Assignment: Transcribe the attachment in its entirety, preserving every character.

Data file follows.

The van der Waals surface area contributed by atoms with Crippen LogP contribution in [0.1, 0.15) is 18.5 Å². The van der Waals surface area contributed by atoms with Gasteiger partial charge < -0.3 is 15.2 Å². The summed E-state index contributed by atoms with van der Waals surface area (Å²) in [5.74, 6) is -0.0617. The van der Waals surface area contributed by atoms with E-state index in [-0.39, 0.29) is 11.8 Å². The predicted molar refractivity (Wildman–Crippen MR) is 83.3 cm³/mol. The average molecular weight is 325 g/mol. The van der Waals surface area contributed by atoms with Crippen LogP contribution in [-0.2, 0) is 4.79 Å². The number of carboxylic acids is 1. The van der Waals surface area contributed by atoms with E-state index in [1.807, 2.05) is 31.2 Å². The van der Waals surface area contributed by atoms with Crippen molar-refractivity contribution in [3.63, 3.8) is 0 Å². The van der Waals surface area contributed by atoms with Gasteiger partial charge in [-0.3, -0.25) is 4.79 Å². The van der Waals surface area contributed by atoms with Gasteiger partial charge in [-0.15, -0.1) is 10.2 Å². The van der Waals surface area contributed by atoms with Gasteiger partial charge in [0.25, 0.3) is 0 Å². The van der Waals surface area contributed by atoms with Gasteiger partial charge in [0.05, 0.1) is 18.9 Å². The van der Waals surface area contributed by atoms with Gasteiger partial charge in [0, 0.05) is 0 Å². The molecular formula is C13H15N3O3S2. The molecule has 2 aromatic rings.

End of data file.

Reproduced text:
The van der Waals surface area contributed by atoms with Crippen LogP contribution in [0.1, 0.15) is 18.5 Å². The van der Waals surface area contributed by atoms with Gasteiger partial charge < -0.3 is 15.2 Å². The summed E-state index contributed by atoms with van der Waals surface area (Å²) in [5.74, 6) is -0.0617. The van der Waals surface area contributed by atoms with E-state index in [-0.39, 0.29) is 11.8 Å². The predicted molar refractivity (Wildman–Crippen MR) is 83.3 cm³/mol. The average molecular weight is 325 g/mol. The van der Waals surface area contributed by atoms with Crippen LogP contribution in [-0.2, 0) is 4.79 Å². The number of carboxylic acids is 1. The van der Waals surface area contributed by atoms with E-state index in [1.807, 2.05) is 31.2 Å². The van der Waals surface area contributed by atoms with Crippen molar-refractivity contribution in [3.63, 3.8) is 0 Å². The van der Waals surface area contributed by atoms with Gasteiger partial charge in [-0.3, -0.25) is 4.79 Å². The van der Waals surface area contributed by atoms with Gasteiger partial charge in [-0.15, -0.1) is 10.2 Å². The van der Waals surface area contributed by atoms with Gasteiger partial charge in [0.25, 0.3) is 0 Å². The van der Waals surface area contributed by atoms with Gasteiger partial charge in [0.05, 0.1) is 18.9 Å². The van der Waals surface area contributed by atoms with Gasteiger partial charge in [0, 0.05) is 0 Å². The molecular formula is C13H15N3O3S2. The molecule has 2 aromatic rings.